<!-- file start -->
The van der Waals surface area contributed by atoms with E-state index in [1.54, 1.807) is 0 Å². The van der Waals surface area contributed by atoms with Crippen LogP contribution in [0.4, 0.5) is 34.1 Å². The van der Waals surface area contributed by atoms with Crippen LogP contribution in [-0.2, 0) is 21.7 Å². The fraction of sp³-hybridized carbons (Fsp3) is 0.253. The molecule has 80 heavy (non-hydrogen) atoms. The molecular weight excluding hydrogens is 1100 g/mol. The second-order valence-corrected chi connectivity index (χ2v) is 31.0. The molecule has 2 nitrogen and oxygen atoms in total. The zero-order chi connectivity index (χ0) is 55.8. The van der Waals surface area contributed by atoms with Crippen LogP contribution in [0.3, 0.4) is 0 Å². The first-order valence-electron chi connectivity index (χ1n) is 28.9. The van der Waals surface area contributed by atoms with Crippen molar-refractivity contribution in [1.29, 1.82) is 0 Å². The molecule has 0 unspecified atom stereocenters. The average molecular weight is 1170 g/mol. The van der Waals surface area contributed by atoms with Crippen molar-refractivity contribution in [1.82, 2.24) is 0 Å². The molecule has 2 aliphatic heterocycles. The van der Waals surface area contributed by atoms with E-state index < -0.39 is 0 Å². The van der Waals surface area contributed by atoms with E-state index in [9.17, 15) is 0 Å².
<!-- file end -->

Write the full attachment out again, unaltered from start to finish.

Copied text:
The van der Waals surface area contributed by atoms with E-state index in [1.54, 1.807) is 0 Å². The van der Waals surface area contributed by atoms with Crippen LogP contribution in [0.4, 0.5) is 34.1 Å². The van der Waals surface area contributed by atoms with Crippen LogP contribution in [-0.2, 0) is 21.7 Å². The fraction of sp³-hybridized carbons (Fsp3) is 0.253. The molecule has 80 heavy (non-hydrogen) atoms. The molecular weight excluding hydrogens is 1100 g/mol. The second-order valence-corrected chi connectivity index (χ2v) is 31.0. The molecule has 2 nitrogen and oxygen atoms in total. The zero-order chi connectivity index (χ0) is 55.8. The van der Waals surface area contributed by atoms with Crippen LogP contribution in [0.3, 0.4) is 0 Å². The first-order valence-electron chi connectivity index (χ1n) is 28.9. The van der Waals surface area contributed by atoms with Crippen molar-refractivity contribution in [1.29, 1.82) is 0 Å². The molecule has 0 unspecified atom stereocenters. The average molecular weight is 1170 g/mol. The van der Waals surface area contributed by atoms with Crippen molar-refractivity contribution in [1.82, 2.24) is 0 Å². The molecule has 2 aliphatic heterocycles. The van der Waals surface area contributed by atoms with E-state index < -0.39 is 0 Å². The van der Waals surface area contributed by atoms with E-state index in [9.17, 15) is 0 Å².